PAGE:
Gene therapy is a fundamentally novel therapeutic approach that involves introducing genetic material into target
cells in order to fight or prevent disease. A number of different strategies of gene therapy are tested at experimental
and clinical levels, including: a) replacing a mutated gene that causes disease with a healthy copy of the gene, b) inactivating
a mutated gene that its improper function causes pathogenesis, c) introducing a new gene coding a therapeutic compound
to fight a disease, d) introducing to the target organ an enzyme converting an inactive pro-drug to its cytotoxic metabolite.
In gene therapy, the transcriptional machinery of the patient is used to produce the active factor that exerts the intended
therapeutic effect, ideally in a permanent, tissue-specific and manageable way. The liver is a major target for gene
therapy, presenting inherited metabolic defects of single-gene etiology, but also severe multifactorial pathologies with
limited therapeutic options such as hepatocellular carcinoma. The initial promising results from gene therapy strategies in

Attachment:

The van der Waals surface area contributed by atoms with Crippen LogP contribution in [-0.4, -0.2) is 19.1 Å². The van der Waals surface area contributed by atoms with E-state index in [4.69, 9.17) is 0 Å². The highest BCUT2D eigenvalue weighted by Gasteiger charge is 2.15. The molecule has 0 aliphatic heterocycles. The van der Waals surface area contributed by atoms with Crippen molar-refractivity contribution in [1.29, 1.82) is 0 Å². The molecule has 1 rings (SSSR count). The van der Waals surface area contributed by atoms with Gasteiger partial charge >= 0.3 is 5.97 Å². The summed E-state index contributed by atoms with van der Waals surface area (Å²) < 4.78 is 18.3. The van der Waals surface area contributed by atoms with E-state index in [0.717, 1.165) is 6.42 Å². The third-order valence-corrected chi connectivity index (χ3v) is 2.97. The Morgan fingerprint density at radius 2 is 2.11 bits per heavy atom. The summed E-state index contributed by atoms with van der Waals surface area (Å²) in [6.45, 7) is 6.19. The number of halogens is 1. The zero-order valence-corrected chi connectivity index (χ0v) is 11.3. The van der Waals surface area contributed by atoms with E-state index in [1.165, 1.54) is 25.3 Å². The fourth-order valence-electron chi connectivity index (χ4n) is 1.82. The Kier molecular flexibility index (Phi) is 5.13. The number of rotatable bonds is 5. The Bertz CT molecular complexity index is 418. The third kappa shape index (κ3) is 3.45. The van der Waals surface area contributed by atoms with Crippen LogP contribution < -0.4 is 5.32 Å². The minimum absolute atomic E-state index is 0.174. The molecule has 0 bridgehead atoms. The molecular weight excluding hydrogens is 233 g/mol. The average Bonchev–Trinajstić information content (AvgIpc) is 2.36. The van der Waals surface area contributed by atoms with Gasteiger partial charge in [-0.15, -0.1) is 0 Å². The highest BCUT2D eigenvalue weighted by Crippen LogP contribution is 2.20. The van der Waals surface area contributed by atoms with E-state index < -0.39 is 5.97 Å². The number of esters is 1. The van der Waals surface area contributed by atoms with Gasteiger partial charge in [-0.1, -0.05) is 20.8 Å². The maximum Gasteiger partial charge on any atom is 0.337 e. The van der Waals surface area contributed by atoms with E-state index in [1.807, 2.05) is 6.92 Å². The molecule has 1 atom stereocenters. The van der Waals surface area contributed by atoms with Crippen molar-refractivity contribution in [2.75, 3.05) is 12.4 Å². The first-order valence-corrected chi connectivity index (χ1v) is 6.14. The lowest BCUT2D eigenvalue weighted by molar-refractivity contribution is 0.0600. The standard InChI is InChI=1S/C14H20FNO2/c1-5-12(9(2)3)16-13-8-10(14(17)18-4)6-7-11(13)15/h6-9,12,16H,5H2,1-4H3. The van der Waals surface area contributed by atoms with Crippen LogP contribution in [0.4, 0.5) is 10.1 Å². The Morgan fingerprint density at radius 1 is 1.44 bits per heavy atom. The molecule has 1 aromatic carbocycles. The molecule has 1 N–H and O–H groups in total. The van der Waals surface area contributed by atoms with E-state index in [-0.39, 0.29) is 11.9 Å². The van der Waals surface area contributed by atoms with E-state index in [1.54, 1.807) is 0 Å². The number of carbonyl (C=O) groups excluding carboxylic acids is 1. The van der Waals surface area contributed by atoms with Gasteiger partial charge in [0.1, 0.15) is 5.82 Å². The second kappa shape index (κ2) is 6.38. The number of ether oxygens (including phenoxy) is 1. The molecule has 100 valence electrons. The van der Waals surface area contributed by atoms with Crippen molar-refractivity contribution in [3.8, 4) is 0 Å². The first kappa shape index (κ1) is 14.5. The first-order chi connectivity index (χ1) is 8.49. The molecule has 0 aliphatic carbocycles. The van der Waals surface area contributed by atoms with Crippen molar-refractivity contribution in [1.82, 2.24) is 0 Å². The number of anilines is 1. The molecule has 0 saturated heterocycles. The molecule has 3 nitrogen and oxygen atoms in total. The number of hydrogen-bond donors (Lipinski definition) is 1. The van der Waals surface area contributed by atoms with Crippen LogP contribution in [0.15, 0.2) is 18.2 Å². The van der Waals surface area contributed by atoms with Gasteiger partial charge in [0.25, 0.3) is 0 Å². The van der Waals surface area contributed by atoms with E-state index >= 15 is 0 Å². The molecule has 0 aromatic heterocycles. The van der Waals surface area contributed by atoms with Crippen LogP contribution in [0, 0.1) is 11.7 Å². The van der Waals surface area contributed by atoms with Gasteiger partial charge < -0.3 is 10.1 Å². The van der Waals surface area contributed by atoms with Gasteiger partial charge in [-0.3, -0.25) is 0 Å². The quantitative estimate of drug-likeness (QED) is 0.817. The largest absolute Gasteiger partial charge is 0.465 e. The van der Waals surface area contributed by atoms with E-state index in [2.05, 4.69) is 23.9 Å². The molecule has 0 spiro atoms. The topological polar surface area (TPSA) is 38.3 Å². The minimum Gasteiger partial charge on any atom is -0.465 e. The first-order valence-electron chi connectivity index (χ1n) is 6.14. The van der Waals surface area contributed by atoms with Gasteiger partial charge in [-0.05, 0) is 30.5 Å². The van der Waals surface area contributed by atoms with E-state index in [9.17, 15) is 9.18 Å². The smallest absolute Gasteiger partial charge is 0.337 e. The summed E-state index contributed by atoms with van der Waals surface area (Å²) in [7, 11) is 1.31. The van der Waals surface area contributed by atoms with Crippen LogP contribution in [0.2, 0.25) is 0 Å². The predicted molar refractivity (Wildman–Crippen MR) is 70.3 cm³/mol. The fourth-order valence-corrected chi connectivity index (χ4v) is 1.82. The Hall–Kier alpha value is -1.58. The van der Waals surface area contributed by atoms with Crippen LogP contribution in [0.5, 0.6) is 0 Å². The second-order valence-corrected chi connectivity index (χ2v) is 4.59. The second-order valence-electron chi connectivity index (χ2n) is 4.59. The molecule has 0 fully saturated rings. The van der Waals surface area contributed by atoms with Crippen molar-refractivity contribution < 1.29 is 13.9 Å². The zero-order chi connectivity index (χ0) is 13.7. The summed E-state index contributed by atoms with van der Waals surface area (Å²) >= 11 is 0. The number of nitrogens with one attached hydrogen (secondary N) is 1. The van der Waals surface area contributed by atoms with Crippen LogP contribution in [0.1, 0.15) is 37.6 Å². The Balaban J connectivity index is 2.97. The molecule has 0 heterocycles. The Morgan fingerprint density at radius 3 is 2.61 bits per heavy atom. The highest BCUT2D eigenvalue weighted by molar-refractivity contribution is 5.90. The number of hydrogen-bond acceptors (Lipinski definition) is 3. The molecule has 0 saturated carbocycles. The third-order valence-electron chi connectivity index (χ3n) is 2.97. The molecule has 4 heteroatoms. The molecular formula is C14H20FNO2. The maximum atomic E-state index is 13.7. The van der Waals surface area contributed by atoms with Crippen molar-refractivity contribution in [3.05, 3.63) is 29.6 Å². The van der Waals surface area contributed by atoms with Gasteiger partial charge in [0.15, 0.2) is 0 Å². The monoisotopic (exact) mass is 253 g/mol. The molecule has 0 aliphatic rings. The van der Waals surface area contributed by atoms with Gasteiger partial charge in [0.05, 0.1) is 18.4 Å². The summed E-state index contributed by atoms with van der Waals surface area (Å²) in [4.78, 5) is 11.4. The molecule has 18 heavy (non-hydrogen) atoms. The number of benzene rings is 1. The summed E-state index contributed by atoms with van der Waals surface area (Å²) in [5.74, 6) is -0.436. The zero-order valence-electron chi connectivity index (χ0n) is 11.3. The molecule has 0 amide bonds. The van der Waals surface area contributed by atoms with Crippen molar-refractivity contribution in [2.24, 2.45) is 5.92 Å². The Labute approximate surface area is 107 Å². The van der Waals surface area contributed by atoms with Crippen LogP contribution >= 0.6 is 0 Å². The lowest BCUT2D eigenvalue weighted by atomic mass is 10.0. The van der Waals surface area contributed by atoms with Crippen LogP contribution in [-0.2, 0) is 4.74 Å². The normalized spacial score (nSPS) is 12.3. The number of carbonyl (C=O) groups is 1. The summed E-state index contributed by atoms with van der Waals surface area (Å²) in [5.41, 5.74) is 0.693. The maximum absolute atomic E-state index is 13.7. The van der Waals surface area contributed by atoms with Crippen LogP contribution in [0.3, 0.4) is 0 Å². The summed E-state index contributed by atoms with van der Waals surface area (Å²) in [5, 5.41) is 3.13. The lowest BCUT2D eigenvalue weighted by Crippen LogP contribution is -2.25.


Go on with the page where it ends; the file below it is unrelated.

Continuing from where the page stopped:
liver diseases were followed by skepticism on the actual clinical value due to specificity, efficacy, toxicity and immune
limitations, but are recently re-evaluated due to progress in vector technology and monitoring techniques. The significant
amount of experimental data along with the available information from clinical trials are systematically reviewed here and
presented per pathological entity. Finally, future perspectives of gene therapy protocols in hepatology are summarized.
Keywords: Hepatocellular, gene therapy, liver, metabolic disorder, vector, hepatocellular, gene therapy, liver, metabolic disorder, vector, immune limitations, hepatocellular carcinoma, pharmacotherapy
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